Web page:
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Miter Sill Concrete Failure Forces Demopolis Lock Closure

January 19, 2024   The Waterways Journal

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The Mobile Engineer District has announced an emergency closure of Demopolis Lock, located near Demopolis, Ala., just below where the Black Warrior River enters the Tombigbee River, following a concrete failure at the lock’s upper miter gate sill. The closure, announced January 16, cuts off both the Tennessee-Tombigbee Waterway and the Black Warrior-Tombigbee Waterway (BWT) from the Port of Mobile and the Gulf Intracoastal Waterway.


Mobile District officials said the concrete failure did not involve an allision or other vessel-related incident. Rather, the lock operator “heard a big boom,” then saw water rushing under the east-side upper miter gate leaf.


As of January 18, Corps officials said they planned to attempt closing the lower miter gate that night, with the assistance of a pair of Parker Towing Company vessels. Mobile District Chief of Operations Nelson Sanchez said a Tennessee Valley Authority towboat was en route with a floating plant, with plans to set the lock’s upper stop logs Saturday, January 20. With the upper stop logs in place, the Corps will be able to safely raise and lower the water level in the lock chamber again.


After that, the lock’s lower stop logs will have to be set. Unfortunately, with the BWT’s towboat, the mv. Lawson, currently on drydock, Sanchez was unsure when the Corps would be able to dewater the lock.


“We’re still looking at late next week to have it dewatered,” Sanchez said.


Only then will the Corps move into phase two: inspection and assessment. An understanding of what happened at the lock and how to address it will follow.


Sanchez said his best guess would be for a 30- to 60-day closure.


“Once we dewater and see the extent of the repairs needed, that’s when we’ll have a handle on it,” he said.


Wynne Fuller, president of the Warrior-Tombigbee Waterway Association and a former chief of operations for the Mobile District, said he’s confident the district will be able to execute a repair plan once the extent of the damage is known.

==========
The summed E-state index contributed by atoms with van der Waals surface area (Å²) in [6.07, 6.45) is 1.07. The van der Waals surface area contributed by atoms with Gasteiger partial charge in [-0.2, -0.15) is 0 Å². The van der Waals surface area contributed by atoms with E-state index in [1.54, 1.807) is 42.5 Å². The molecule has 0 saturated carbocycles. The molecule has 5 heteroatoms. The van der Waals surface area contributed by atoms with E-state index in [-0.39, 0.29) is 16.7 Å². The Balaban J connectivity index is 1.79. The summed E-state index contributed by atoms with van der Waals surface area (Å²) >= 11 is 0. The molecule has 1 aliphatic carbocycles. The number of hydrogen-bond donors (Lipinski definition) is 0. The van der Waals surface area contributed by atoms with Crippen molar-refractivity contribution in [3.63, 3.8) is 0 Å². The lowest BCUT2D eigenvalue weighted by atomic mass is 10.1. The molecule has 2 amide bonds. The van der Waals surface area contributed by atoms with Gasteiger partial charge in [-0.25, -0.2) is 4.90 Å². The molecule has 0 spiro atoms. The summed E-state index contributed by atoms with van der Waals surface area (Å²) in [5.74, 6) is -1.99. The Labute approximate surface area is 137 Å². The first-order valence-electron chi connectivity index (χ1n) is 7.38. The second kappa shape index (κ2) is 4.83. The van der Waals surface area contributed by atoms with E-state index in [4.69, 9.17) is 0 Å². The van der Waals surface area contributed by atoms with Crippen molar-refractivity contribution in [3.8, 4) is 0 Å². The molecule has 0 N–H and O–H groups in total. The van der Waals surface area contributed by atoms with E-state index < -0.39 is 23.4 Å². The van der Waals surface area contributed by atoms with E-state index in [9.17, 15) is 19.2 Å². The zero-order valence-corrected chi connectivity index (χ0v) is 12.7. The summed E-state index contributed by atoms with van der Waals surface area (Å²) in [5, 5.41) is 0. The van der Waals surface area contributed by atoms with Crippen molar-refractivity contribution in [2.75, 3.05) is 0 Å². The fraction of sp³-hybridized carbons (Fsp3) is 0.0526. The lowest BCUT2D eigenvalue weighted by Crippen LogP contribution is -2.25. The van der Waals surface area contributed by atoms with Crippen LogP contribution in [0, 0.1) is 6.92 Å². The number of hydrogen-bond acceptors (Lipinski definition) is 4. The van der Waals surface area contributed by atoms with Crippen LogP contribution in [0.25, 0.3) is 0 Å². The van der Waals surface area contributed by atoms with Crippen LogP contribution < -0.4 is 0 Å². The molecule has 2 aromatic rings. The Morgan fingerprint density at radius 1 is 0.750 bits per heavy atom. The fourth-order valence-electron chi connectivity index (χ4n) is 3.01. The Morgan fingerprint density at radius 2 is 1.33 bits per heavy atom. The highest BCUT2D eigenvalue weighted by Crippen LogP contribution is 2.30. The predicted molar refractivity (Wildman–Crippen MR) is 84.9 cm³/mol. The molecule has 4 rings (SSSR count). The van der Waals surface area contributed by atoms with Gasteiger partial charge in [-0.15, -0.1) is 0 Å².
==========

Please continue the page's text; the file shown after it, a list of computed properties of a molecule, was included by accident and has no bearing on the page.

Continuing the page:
“The Corps has done a lot of research and development work on these types of repairs in the past,” he said.

In the meantime, Fuller said he’s proud of the way industry and the Corps are communicating and collaborating during the closure, with

Parker Towing and Cooper both already assisting at the lock.


“The support from industry has been tremendous,” he said.


The impact on industry also stands to be tremendous, Fuller said. Coal remains a major cargo on the BWT, with coal mined at the upper end of the Black Warrior River exported through the Port of Mobile’s McDuffie Coal Terminal. Coal can be shifted to rail for the short term, Fuller said.


“But you could potentially lose capacity for a full ship’s cargo per week at McDuffie, so that’s concerning,” Fuller said.


The closure poses a similar challenge for the Tenn-Tom.


“Obviously this closure is going to have a significant impact on business and industry in Mississippi, Tennessee and Kentucky, and beyond,” said Mitch Mays, administrator of the Tennessee-Tombigbee Waterway Development Authority and president of the Tennessee-Tombigbee Waterway Development Council. “This is going to be a disruption for a lot of companies.”


The difference between the BWT and the Tenn-Tom is that, on the Tenn-Tom, operators and cargo owners have the option of going north to the Tennessee and Ohio rivers, then down the Mississippi River to the Gulf.


“But if you go north, there’s still added costs because it’s a much longer distance,” Mays said.


Both Mays and Fuller said the unplanned closure at Demopolis demonstrates the importance of robust funding to maintain and improve the nation’s waterways, with many locks and dams in the United States well beyond their life span. Currently, the Corps is conducting a waterway improvement study for the Tenn-Tom and the BWT, with deepening and boosting resiliency on the two waterways at the forefront.


“This lock is about 70 years old,” Fuller said. “This closure is making me think really really hard about the need to study both Demopolis and Coffeeville.”


Caption for photo (click on photo for full image): Water pours into Demopolis Lock after an apparent concrete failure in a miter gate sill.